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Full text of "Expression Of The Emotions In Man And Animals"

MEANS OF EXPRESSION IN ANIMALS. CHAP. IV.

have moveahle ears, and which fight with their teeth 
for instance the Gercopitliecus nibei  draw back their
cars when irritated just like dogs; and they then have
a very spiteful appearance. Other kinds,, as the Inuus
ecaudatus, apparently do not thus act. Again,, other
kinds  and this is a great anomaly in comparison with
most other animals  retract their ears, show their teeth,
and jabber, when they are pleased by being caressed.
I observed this in two or three species of Macacus, and
in the Qynopitliecus niyer. This expression, owing to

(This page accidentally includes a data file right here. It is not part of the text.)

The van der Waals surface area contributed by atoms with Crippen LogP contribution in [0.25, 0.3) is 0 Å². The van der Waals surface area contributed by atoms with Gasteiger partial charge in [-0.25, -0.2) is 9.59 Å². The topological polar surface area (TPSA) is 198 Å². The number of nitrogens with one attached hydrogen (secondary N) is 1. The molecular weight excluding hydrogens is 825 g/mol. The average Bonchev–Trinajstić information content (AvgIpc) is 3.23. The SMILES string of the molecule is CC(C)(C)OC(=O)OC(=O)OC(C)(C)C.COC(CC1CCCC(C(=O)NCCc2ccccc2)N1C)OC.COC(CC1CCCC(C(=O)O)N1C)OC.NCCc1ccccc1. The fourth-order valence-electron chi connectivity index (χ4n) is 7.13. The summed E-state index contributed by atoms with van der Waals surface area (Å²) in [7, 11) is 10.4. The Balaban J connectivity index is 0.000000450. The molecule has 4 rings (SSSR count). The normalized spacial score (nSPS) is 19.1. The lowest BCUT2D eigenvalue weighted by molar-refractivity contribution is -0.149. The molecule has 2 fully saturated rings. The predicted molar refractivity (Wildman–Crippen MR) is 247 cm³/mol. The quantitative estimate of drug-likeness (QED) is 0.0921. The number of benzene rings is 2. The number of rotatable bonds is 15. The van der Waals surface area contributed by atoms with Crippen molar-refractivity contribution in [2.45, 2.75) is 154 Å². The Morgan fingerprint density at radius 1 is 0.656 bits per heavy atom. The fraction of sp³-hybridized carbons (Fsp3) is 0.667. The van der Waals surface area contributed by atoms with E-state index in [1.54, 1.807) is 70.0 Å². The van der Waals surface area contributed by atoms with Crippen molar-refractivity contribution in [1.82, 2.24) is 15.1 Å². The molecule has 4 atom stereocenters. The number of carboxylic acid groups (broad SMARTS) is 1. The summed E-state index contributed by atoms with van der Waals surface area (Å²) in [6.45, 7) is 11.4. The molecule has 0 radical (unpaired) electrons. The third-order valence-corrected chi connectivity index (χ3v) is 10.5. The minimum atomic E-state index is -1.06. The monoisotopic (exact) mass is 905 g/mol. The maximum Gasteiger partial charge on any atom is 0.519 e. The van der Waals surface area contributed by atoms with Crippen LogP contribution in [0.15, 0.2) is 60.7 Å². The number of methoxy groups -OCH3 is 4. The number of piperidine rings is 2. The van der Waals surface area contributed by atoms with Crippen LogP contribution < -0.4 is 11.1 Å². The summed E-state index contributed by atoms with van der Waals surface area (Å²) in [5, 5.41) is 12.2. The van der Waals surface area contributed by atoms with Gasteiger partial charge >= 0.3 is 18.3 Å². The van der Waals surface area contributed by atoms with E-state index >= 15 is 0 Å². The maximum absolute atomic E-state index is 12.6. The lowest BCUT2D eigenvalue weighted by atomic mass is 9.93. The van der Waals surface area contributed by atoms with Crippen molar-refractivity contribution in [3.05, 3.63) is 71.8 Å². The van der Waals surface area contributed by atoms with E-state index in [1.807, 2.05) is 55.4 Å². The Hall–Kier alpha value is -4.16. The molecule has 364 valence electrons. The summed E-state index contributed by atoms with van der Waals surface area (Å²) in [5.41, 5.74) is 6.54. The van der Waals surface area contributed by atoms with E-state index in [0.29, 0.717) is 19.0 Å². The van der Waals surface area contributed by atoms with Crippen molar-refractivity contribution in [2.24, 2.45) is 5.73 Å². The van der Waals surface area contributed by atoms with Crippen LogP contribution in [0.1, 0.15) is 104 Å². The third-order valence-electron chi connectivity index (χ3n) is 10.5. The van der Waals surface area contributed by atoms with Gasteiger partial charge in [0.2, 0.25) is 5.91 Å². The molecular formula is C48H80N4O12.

our familiarity with dogs, would never be recognized
as one of joy or pleasure by those unacquainted with
monkeys.

Erection of the Ears.  This movement requires hard-
ly any notice. All animals which have the power of
freely moving their ears, when they are startled, or when
they closely observe any object, direct their ears to the
point towards which they are looking, in order to hear
any sound from this quarter. At the same time they
generally raise their heads, as all their organs of sense
are there situated, and some of the smaller animals rise
on their hind-legs. Even those kinds which squat on
the ground' or instantly flee away to avoid danger, gen-
erally act momentarily in this manner, in order to ascer-
tain the source and nature of the clanger. The head
being raised, with erected ears and eyes directed for-
wards, gives an unmistakable expression of close atten-
tion to any animal.